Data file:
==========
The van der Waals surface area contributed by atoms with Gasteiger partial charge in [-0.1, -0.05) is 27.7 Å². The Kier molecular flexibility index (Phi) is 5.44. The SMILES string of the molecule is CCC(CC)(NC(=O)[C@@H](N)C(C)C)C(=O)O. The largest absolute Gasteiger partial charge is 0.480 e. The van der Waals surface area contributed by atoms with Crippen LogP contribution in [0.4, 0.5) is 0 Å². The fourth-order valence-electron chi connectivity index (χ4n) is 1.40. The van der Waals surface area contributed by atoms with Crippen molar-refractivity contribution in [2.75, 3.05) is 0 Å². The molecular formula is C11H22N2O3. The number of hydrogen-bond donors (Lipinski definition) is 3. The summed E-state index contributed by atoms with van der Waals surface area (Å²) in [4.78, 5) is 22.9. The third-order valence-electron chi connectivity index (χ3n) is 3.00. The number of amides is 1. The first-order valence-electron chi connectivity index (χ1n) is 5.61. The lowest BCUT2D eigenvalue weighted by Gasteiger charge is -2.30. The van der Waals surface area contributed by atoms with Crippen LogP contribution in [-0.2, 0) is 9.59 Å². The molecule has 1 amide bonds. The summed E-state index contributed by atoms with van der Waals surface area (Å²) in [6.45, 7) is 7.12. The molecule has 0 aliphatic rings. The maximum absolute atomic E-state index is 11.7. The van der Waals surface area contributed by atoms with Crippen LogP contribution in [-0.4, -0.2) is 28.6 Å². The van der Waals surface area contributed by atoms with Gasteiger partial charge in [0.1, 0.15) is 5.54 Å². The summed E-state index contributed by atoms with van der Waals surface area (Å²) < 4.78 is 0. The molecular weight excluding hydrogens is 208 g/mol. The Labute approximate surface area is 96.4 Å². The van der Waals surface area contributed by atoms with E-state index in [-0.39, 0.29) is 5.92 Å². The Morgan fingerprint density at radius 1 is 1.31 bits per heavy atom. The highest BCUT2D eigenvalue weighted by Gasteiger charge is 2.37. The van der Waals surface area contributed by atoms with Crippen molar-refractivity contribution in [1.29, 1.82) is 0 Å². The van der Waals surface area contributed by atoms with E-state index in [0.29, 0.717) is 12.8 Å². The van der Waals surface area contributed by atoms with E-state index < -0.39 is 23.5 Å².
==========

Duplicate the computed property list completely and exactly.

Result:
The van der Waals surface area contributed by atoms with Gasteiger partial charge in [-0.1, -0.05) is 27.7 Å². The Kier molecular flexibility index (Phi) is 5.44. The SMILES string of the molecule is CCC(CC)(NC(=O)[C@@H](N)C(C)C)C(=O)O. The largest absolute Gasteiger partial charge is 0.480 e. The van der Waals surface area contributed by atoms with Crippen LogP contribution in [0.4, 0.5) is 0 Å². The fourth-order valence-electron chi connectivity index (χ4n) is 1.40. The van der Waals surface area contributed by atoms with Crippen molar-refractivity contribution in [2.75, 3.05) is 0 Å². The molecular formula is C11H22N2O3. The number of hydrogen-bond donors (Lipinski definition) is 3. The summed E-state index contributed by atoms with van der Waals surface area (Å²) in [4.78, 5) is 22.9. The third-order valence-electron chi connectivity index (χ3n) is 3.00. The number of amides is 1. The first-order valence-electron chi connectivity index (χ1n) is 5.61. The lowest BCUT2D eigenvalue weighted by Gasteiger charge is -2.30. The van der Waals surface area contributed by atoms with Crippen LogP contribution in [-0.2, 0) is 9.59 Å². The molecule has 1 amide bonds. The summed E-state index contributed by atoms with van der Waals surface area (Å²) in [6.45, 7) is 7.12. The molecule has 0 aliphatic rings. The maximum absolute atomic E-state index is 11.7. The van der Waals surface area contributed by atoms with Crippen LogP contribution in [-0.4, -0.2) is 28.6 Å². The van der Waals surface area contributed by atoms with Gasteiger partial charge in [0.1, 0.15) is 5.54 Å². The summed E-state index contributed by atoms with van der Waals surface area (Å²) < 4.78 is 0. The molecular weight excluding hydrogens is 208 g/mol. The Labute approximate surface area is 96.4 Å². The van der Waals surface area contributed by atoms with E-state index in [-0.39, 0.29) is 5.92 Å². The Morgan fingerprint density at radius 1 is 1.31 bits per heavy atom. The highest BCUT2D eigenvalue weighted by Gasteiger charge is 2.37. The van der Waals surface area contributed by atoms with Crippen molar-refractivity contribution in [1.29, 1.82) is 0 Å². The van der Waals surface area contributed by atoms with E-state index in [0.29, 0.717) is 12.8 Å². The van der Waals surface area contributed by atoms with E-state index < -0.39 is 23.5 Å².